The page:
### Example

Below is an example for an Effi request (an application):

{ "app_id": "1234",
  "lambda": { "lambda_name":  "bowtie2-build",
              "arg_type_lst": [{ "arg_name": "fa",
                                 "arg_type": "File",
                                 "is_list":  false }],
              "ret_type_lst": [{ "arg_name": "idx",
                                 "arg_type": "File",
                                 "is_list":  false }],
              "lang":         "Bash",
              "script":       "bowtie2-build $fa bt2idx\nidx=idx.tar\ntar cf $idx --remove-files bt2idx.*\n" },
  "arg_bind_lst": [{ "arg_name": "fa",
                     "value":    "chr22.fa" }] }

The following is an example for an Effi reply:

{ "app_id": "1234",
  "result": { "status":       "ok",
              "stat":         { "run":  { "t_start":  "1523007609917834743",
                                          "duration": "30391761645" },
                                "node": "cf_worker@x240" },
              "ret_bind_lst": [{ "arg_name": "idx",
                                 "value":    "idx.tar" }] } }

The start time `tstart` is given in nanoseconds from 1970-01-01 and also the the wall-clock running time `duration` is given in nanoseconds. So the example ran `bowtie2-build` for about 30.4 seconds. The `node` field identifies the Erlang node name of the worker instance that ran the task.

### Request Format

The Effi request (application) format is what is consumed. An application `App` has the following form:

    App ::= { "app_id":       S,
              "lambda":       Lambda, 
              "arg_bind_lst": [Bind, ...] }

The application's lambda expression `Lambda` has the following form:

    Lambda ::= { "lambda_name":  S,
                 "arg_type_lst": [TArg, ...],
                 "ret_type_lst": [TArg, ...],
                 "lang":         Lang,
                 "script":       S }

A lambda expression's `arg_type_lst` pair lists specifications for the input parameters while the `ret_type_lst` pair lists specifications for the output parameters of a lambda. An input or output parameter specification `TArg` has the following form:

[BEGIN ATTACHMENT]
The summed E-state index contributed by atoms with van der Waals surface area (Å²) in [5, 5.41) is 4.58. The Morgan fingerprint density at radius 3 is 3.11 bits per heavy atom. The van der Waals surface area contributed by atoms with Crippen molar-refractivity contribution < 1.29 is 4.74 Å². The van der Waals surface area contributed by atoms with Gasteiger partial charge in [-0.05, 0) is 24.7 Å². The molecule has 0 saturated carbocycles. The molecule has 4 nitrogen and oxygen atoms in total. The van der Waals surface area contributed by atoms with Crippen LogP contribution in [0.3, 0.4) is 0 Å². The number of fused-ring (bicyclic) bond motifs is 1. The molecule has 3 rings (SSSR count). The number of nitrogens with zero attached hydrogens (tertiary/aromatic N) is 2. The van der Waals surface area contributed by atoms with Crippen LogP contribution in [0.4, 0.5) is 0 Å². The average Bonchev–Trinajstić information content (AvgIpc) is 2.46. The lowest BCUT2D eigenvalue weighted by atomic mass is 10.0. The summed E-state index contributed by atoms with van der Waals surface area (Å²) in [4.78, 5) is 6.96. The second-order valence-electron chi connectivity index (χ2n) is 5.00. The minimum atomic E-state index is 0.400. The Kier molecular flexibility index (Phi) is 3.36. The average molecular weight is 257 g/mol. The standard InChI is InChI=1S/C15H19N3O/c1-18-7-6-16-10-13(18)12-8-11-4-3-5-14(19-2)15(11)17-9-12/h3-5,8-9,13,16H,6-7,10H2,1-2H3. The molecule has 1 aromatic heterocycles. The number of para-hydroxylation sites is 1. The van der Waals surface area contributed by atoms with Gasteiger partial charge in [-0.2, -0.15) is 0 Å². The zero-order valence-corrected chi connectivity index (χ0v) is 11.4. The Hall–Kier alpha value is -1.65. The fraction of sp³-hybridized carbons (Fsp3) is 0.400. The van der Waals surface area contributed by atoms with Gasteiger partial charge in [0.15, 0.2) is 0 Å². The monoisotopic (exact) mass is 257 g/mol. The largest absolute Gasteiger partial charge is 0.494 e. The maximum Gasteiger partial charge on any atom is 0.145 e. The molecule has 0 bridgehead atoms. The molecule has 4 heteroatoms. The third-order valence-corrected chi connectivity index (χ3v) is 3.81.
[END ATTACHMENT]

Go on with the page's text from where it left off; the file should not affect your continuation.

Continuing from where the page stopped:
TArg ::= { "arg_name": S,
               "arg_type": Type,
               "is_list":  B }

The `arg_type` pair provides the base type of the argument. The base type `Type` has the following form:

    Type ::= "Bool"
           | "Str"
           | "File"

The `lang` pair provides the programming language in which the script is written. The language `Lang` has the following form:

    Lang ::= "Bash"
           | "Erlang"
           | "Java"
           | "Matlab"
           | "Octave"
           | "Perl"
           | "Python"
           | "R"
           | "Racket"

A lambda expression contains a list of argument bindings `Bind` of the following form:

    Bind ::= { "arg_name": S, "value": S}
           | { "arg_name": S, "value": [S, ...] }

    B ::= true
        | false

    S ::= "..."

### Reply Format

The Effi reply format is what is produced.

    Reply ::= { "app_id": S,
                "result": Result }

    Result ::= { "status": "ok",
                 "stat":   { "run":  { "t_start": S, "duration": S },
                             "node": S },
                 "ret_bind_lst": [Bind, ...] }
             | { "status": "error", "stage": "run", "extended_script": S, "output": S }
             | { "status": "error", "stage": "stagein", file_lst: [S, ...] }
             | { "status": "error", "stage": "stageout", file_lst: [S, ...] }

## System Requirements

- [Erlang]( OTP 18.0 or higher
- [Rebar3]( 3.0.0 or higher

## Resources

- [joergen7/cf_worker]( A Cuneiform worker implementation.
- [joergen7/cuneiform]( A functional language for large-scale data analysis.

## Authors

- Jörgen Brandt ([@joergen7]( [](
- Carl Witt ([@carlwitt](
- [@bharendt](

## License

[Apache 2.0](